Market Considerations

Expectations regarding the outlook for the US economy have remained largely unchanged since the start of the year.  In fact, the most recent Bloomberg survey of Economists placed the odds of a US recession in 2023 at 65%[iv], down 5% since the December survey despite enduring a mini-banking crisis, the Federal Reserve hiking rates twice, and a decline in earnings expectations for the quarter and calendar year.  So how does one reconcile mounting evidence of a recession and the continued optimism reflected in equity valuations and bond spreads?  The answer: not easily.

Historically, US earnings decline by 20%-40% in an average recession.  According to the latest bottom-up earnings analysis by FactSet[v], 2023 calendar year S&P 500 earnings per share are expected to rise by $1.02 to $220.21. Although year-over-year anticipated earnings growth remains positive, annualized earnings have fallen by about 3% since peaking in the second quarter of last year and the Q1 2023 estimate at $50.34 is 11% lower than quarterly peak earnings.  While earnings expectations have fallen, the rate of decline is far less than historical levels would suggest prudent for even a mild recession and with equity prices higher to start the year, stocks appear expensive.  However, strong and improving corporate free cashflows, a healthy labor market, and high starting margins are fundamentally supportive of stock prices.

One key challenge for investors is positioning portfolios for the trilemma facing the Fed and the resulting policy decisions it must make.  The Fed is seeking to maintain financial stability while reducing inflation using higher interest rates that will ultimately tighten financial conditions to the point of limiting credit access, thereby reducing economic activity and in turn financial stability. While a “soft landing” remains possible, the path to doing so continues to narrow and should it disappear altogether, the Fed’s unambiguous fight against inflation makes it unlikely that it will rescue the economy with rate cuts should it falter before inflation has been tamed.

While we do not know with certainty that inflation will continue to fall, the recent trends in a variety of measures including the consumer price index (CPI), producer price index (PPI), and personal consumption expenditures price index (PCE) have all rolled over, suggesting that peak inflation is behind us and providing Fed officials with some confidence that the effects of the current rate hiking cycle are beginning to work their way through the economy.  While broad measures of inflation are slowing or even falling, elevated employment costs are proving sticky.  A key challenge to reducing employment costs, which are highly correlated with rising prices, are demographics and policy roadblocks.  In terms of demographics, the US population is growing at approximately 0.5% per year, down from the two percent growth rate when the first baby boomer was born and the one percent growth present throughout most of the 80s and 90s.  As a result, the US population is aging which will limit work force participation in the decades ahead. In fact, the US Census Bureau projects that by 2030, one fifth (20%) of the population will be 65 years or older, up from 12.5% in 1990.  When coupled with an estimated 1.3 – 4.3 million workers that died or left the workforce as a result of the pandemic[vi], and immigration policies that eliminated an estimated 3 million workers[vii], the supply of available workers is likely insufficient to satisfy the demands for labor outside of a major recession.  Consequently, monetary policy could experience intermittent pauses between shorter hiking cycles before inflation is finally brought under control or plateau for much longer than investors are currently expecting.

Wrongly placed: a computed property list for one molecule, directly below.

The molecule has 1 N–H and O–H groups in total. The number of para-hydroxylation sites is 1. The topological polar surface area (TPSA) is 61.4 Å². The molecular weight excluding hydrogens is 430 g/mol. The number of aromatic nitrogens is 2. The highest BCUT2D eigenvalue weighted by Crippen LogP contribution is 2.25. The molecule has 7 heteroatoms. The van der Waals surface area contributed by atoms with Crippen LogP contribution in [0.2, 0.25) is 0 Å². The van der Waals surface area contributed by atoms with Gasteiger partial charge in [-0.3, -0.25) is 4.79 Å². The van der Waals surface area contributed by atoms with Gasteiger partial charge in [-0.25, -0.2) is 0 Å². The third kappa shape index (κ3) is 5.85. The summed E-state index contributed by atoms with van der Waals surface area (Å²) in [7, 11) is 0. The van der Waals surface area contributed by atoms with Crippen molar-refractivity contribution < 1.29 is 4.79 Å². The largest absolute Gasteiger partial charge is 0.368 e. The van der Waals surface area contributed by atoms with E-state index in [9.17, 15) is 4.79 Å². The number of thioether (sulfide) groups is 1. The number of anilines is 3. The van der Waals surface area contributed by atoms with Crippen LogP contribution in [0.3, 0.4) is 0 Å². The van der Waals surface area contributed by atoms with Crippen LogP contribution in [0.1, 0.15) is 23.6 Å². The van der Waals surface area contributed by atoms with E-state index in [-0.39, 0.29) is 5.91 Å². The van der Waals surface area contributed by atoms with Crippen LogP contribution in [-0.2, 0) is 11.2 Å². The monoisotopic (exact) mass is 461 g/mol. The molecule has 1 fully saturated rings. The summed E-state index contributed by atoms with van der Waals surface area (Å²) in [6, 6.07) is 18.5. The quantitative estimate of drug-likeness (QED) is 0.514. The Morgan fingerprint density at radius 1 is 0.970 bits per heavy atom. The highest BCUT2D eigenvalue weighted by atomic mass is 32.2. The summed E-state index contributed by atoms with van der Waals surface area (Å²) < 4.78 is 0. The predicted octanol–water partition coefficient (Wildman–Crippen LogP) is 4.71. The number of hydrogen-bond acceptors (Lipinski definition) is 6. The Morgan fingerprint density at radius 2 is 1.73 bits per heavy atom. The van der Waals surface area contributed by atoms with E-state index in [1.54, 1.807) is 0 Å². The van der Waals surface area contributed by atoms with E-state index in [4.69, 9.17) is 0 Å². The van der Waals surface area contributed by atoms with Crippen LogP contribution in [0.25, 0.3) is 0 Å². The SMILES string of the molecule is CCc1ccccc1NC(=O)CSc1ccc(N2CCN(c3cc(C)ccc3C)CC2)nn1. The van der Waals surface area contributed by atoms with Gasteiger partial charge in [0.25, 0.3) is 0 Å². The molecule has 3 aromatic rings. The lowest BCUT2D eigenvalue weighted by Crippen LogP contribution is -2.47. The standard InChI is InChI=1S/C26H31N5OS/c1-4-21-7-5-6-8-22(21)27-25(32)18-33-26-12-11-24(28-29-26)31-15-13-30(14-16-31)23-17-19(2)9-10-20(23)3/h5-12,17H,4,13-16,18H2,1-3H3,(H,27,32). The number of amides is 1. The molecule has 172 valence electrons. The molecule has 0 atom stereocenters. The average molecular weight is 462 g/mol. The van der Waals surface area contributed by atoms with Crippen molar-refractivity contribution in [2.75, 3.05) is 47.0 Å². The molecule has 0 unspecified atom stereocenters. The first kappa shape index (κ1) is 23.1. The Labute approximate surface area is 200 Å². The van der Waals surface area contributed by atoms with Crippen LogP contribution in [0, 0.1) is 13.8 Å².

Despite ample reasons that justify caution, there are a number of indicators that may prove sufficient and aid in delivering a soft landing.  First, US households are structurally sound.  The household debt service ratio is 9.8% versus 13.2% in the fourth quarter of 2007 entering the GFC[viii], 80% of mortgages are locked with fixed rates below 4%[ix], and savings levels remain elevated thanks to pandemic related fiscal stimulus and spending constraints.  Second, free cashflows at US corporations are positive and improving, reducing the need for loans, and profitability remains supported by historically high starting margins.  These conditions have helped keep credit spreads tight despite significant yield volatility and should help reduce defaults in the event of a recession.  Finally, elevated but slowing inflation coupled with a tight labor market remains supportive of real wage growth. While this may slow the rate of decline in core inflation, it would be supportive of consumption, which makes up almost 70% of US GDP.


Concluding Thoughts

The rapid appreciation in stocks and bonds to start the year seems overly optimistic, requiring stocks to maintain earnings in order to justify current valuations, while the decline in bond yields assumes inflation may quickly fall back in line to the Fed’s 2% target.  While both of these are possibilities, we remain skeptical they can be achieved simultaneously.  Nonetheless, the US economy is slowing from a position of strength, which should help moderate any economic weakness relative to other prior business cycle lows.  While it is difficult to position portfolios for tail risks, we would be remiss in our responsibilities to ignore the possibility of escalations in the War in Ukraine, the upcoming debate on the debt ceiling, rising diplomatic tensions between the US and China, and the wall of commercial real estate loans maturing in the next two years.  While each of these carries separate considerations, we do not anticipate any of these events will come to fruition and significantly impair capital, though developments pertaining to each of these, as well as other known unknowns, are likely to foster volatility.